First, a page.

AIG unit must pay $3M consent decree in Detroit fire casePosted On: Jun. 22, 2020 1:57 PM CST
An American International Group Inc. unit that refused to defend a real estate company in connection with a fire that killed three and injured a fourth person must pay a $3 million consent decree, a federal appeals court said in affirming a lower court ruling.
Hamilton Specialty Insurance Co. sold Transition Investment LLC an insurance policy covering three Detroit properties, according to Friday’s ruling by the 6th U.S. Circuit Court of Appeals in Cincinnati in Hamilton Specialty Insurance Co. v. Transition Investment, LLC.
After the fire at one of the properties, which also destroyed the building, the deceaseds’ estates and the injured party sued Transition, contending it had failed to provide a habitable premise and neglected to maintain the property’s stove, which allegedly caused the fire, according to the ruling.
Hamilton refused to defend Transition, claiming its insurance policy did not cover damages caused by a fire. The litigation led to a $3 million consent judgment against Transition by the state court. Hamilton filed suit against Transition in U.S. District Court in Detroit, seeking a declaration it was not liable for the consent agreement.
The district court ruled against Hamilton. The court “thought it ‘outrageous’ that Hamilton denied coverage and criticized Hamilton’s refusal to participate” in the litigation because the company could have done so “without giving up any rights,” the appellate court ruling said.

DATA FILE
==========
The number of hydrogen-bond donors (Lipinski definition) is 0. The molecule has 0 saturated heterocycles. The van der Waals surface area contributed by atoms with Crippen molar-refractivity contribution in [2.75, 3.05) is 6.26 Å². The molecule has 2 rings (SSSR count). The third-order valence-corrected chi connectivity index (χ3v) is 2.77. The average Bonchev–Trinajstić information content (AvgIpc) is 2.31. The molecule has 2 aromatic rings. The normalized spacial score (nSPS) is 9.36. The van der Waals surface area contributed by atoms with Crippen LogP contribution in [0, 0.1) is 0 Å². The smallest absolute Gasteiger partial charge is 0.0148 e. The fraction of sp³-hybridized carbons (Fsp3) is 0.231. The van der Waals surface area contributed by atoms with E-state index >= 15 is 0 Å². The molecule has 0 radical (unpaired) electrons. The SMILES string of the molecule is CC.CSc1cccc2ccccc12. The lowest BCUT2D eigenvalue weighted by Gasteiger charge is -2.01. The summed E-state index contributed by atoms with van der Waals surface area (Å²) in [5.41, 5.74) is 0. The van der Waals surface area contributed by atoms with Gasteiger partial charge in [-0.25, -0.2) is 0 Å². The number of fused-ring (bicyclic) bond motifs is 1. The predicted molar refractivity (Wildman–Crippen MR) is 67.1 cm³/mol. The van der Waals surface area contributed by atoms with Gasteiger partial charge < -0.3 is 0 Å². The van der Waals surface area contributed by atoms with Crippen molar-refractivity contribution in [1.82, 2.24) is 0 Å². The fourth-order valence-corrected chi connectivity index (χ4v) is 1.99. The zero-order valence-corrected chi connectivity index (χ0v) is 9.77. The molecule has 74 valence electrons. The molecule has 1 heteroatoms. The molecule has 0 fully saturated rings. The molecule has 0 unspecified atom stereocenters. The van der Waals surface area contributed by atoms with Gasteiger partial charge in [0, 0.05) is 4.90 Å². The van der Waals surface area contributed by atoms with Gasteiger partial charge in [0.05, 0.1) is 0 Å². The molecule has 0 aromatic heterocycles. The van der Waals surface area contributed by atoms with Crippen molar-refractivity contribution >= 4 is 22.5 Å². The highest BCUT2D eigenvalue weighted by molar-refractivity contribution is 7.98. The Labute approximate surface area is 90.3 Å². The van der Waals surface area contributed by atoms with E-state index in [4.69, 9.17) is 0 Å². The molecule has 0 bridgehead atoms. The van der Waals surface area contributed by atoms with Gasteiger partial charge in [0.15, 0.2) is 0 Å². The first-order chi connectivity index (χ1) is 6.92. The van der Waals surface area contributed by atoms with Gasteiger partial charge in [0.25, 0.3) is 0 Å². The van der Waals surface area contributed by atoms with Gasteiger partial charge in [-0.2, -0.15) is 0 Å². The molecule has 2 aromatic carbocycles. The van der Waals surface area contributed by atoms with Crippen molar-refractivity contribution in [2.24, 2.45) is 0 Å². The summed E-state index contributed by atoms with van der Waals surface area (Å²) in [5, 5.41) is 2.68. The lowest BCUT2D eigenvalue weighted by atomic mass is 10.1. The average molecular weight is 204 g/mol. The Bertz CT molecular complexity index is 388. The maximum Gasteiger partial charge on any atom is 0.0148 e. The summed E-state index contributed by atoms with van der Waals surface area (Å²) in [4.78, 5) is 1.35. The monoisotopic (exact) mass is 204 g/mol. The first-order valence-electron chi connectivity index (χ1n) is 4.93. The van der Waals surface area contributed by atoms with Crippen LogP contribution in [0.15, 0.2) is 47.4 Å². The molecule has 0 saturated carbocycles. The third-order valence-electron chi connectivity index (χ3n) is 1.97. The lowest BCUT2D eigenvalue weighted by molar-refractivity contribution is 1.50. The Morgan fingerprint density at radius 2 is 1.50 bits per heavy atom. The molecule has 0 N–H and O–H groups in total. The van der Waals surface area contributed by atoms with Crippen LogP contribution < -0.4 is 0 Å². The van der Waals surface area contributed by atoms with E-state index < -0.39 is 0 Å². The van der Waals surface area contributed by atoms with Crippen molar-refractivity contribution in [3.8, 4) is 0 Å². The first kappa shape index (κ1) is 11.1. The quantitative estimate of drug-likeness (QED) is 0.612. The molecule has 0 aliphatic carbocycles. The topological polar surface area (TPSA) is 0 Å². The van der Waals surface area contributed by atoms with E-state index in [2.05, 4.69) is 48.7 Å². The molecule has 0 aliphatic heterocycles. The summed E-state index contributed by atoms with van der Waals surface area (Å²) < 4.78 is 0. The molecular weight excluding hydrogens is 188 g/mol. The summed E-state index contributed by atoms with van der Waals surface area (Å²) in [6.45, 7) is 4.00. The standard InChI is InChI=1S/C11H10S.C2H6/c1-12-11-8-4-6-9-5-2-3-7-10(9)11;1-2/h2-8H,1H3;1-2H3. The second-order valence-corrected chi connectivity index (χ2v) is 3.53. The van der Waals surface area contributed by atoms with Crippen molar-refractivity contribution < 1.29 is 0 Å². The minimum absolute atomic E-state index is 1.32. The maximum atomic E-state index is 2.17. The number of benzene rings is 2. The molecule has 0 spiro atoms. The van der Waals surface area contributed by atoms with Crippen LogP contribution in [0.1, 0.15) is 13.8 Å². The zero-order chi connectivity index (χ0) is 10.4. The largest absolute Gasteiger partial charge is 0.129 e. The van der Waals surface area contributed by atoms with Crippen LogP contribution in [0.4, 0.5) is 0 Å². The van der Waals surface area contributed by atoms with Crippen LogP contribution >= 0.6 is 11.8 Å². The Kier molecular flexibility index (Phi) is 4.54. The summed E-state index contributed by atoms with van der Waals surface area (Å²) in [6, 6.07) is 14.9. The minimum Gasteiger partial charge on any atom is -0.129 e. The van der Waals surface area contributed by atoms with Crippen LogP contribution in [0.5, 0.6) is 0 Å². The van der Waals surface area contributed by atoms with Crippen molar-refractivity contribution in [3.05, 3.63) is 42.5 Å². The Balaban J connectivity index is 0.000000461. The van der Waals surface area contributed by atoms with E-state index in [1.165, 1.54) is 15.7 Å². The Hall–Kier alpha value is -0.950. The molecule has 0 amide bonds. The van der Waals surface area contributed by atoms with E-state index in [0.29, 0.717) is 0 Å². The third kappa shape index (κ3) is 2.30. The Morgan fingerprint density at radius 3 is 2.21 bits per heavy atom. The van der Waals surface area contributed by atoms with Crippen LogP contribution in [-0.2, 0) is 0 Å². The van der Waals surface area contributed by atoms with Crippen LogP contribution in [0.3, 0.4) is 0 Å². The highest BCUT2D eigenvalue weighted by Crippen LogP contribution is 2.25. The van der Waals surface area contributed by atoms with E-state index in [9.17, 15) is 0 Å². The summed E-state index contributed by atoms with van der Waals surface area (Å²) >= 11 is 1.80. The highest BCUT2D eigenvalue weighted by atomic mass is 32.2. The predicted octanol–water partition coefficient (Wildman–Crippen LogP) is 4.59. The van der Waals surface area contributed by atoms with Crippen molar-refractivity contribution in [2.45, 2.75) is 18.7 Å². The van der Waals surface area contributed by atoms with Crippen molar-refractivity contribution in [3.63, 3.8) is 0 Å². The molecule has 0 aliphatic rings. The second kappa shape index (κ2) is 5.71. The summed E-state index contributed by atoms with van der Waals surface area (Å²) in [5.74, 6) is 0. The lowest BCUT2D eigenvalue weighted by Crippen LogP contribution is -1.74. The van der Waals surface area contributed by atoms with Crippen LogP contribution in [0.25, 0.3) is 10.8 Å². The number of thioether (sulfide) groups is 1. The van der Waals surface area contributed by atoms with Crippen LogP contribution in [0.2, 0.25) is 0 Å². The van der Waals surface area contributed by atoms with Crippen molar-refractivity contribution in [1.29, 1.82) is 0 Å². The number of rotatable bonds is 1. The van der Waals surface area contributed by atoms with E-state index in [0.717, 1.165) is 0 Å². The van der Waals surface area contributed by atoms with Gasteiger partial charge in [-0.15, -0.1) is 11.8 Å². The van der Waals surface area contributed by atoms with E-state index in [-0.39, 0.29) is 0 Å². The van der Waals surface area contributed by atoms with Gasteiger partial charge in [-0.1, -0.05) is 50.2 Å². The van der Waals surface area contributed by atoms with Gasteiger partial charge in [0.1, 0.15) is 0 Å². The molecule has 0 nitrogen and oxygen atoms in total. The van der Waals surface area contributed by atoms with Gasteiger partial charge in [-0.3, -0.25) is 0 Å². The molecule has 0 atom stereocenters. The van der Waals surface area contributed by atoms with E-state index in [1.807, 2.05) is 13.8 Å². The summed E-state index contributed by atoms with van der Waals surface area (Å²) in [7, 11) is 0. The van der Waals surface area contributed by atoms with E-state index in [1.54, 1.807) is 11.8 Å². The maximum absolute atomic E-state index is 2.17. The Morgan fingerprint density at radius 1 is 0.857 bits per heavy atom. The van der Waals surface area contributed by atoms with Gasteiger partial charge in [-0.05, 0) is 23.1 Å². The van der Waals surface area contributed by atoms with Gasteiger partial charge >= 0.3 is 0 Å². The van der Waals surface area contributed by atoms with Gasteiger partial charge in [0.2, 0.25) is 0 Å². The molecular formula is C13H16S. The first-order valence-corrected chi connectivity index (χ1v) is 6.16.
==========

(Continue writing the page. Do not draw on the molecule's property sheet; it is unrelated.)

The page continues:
The three-judge appeals court panel affirmed the lower court. The plaintiffs “alleged that Transition’s negligent maintenance of its property led to the fire and the resulting injuries. Nothing in the complaint suggests that Transition violated terms in its insurance contract or took any action nullifying Hamilton’s duty to defend,” the ruling said.
“So when Hamilton received the complaint it lacked surefire evidence that Transition’s policy unarguably barred coverage,” the appeals court panel said, adding, “We fail to understand how Hamilton divined that it had no duty to defend Transition in state court.”
The appeals panel added, “Michigan law makes it difficult for insurers to deny coverage absent clear-cut language precluding coverage. And Hamilton cannot show that coverage was unambiguously barred under the policy when it decided to not defend Transition.”
Attorneys in the case did not respond to a request for comment.